As culture changes and transforms, new thoughts about life emerge. New worldviews come into play. Some are similar to old ones, while others are completely new. However, not all worldviews fall into the big categories, like theism, atheism, animism, etc. There are plenty that are sub-cultural worldviews, that most people ascribe to often without realizing it — even Christians. These are the ‘hidden’ worldviews that Steve Wilkens and Mark Sanford tackle here.
Let me just give you the bottom line: I love this book. It’s apologetics, but it’s also not. The authors even state in their first chapters that it’s not your normal apologetics book. They care about the reader, and want them to understand that what makes these worldviews so unique is that they are subtly hidden behind our modern culture, thus making them easily integrated into our lives. As stated before, the book reveals that most Americans, in some way or another, live out several aspects of a few of these sub-cultural takes on life. On another note, they also bluntly state that they are writing this book from a Christian lens, so that non-Christians get a better idea of the angle of the book.
Wilkens and Sanford did careful research for their data, and have locked onto eight of these worldviews — Individualism, Consumerism, Nationalism, Moral Relativism, Postmodern Tribalism, Therapeutic Religion, New Age, and Naturalism. Looking at each one per chapter, the authors basically stick to three things. First, they give a brief history of the worldview, and how it came to be as it is today. Secondly, they give the strengths of the worldview, as in what we can learn from it (humbling coming from Christian authors!), and they end with giving logical, rational problems which make the worldview unhealthy and illogical. They usually end each chapter with a specific take on how Christians have the better alternative to the specific worldview examined.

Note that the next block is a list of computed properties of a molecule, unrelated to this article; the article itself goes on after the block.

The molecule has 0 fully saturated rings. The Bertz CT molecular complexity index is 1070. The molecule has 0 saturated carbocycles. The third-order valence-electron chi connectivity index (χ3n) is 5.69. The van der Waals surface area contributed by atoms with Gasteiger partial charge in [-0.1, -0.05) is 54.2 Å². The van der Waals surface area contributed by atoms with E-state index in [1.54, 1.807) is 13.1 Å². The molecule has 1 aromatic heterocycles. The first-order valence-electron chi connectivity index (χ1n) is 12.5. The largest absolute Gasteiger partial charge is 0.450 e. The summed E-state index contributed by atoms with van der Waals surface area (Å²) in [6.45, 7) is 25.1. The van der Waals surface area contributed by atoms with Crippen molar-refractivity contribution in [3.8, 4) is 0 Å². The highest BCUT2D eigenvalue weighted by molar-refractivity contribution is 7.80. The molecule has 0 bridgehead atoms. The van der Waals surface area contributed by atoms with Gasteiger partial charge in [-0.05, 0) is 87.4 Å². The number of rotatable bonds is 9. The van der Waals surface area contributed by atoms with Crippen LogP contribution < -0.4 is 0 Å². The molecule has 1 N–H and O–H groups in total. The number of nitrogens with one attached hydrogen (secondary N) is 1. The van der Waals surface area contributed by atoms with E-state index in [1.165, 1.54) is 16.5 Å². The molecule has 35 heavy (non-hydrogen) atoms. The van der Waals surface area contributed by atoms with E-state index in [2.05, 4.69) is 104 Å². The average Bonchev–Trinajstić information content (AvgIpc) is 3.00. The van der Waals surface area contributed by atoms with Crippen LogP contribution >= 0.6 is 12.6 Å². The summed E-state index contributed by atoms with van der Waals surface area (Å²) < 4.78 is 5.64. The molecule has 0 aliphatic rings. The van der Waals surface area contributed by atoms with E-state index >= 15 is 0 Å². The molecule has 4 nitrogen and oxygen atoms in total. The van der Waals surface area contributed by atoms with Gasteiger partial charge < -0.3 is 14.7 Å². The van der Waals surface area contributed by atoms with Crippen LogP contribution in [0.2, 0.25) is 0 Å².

Going into the book with the understanding that those eight outlooks on life pretty much are followed by everyone at some level really opens your eyes, to others and yourself. As I read through the book, I couldn’t help but be convicted as I saw elements of some of the worldviews, like consumerism, in my own life. Since I’ve finished it, I’ve already been able to see different elements in the lives of those I meet, which is a tremendous help in communicating with, loving, and ministering to them. There are levels of personal reflection and introspection here that are uncommon in most works of apologetics.
My favorite part has to be the last two chapters. There Wilkens and Sanford outline what a tue, healthy Christian worldview looks like and how it’s made up. They also explain the specific methods they used in analyzing each worldview in the book as well as whenever they cross a new one. According to the authors, knowing what tools to use is of infinite value as worldviews will surface and change as culture does. Again, I can’t state how amazing these last two chapters are! Tons of Christians have a distorted view on what they believe, and these chapters help set up some core foundations which will be refreshing to those deep in their walk with Christ.
This is a book every Christian needs to have on their bookshelf. I think this one is going on my Top 5 List. I’m sure it will make it up there for you as well!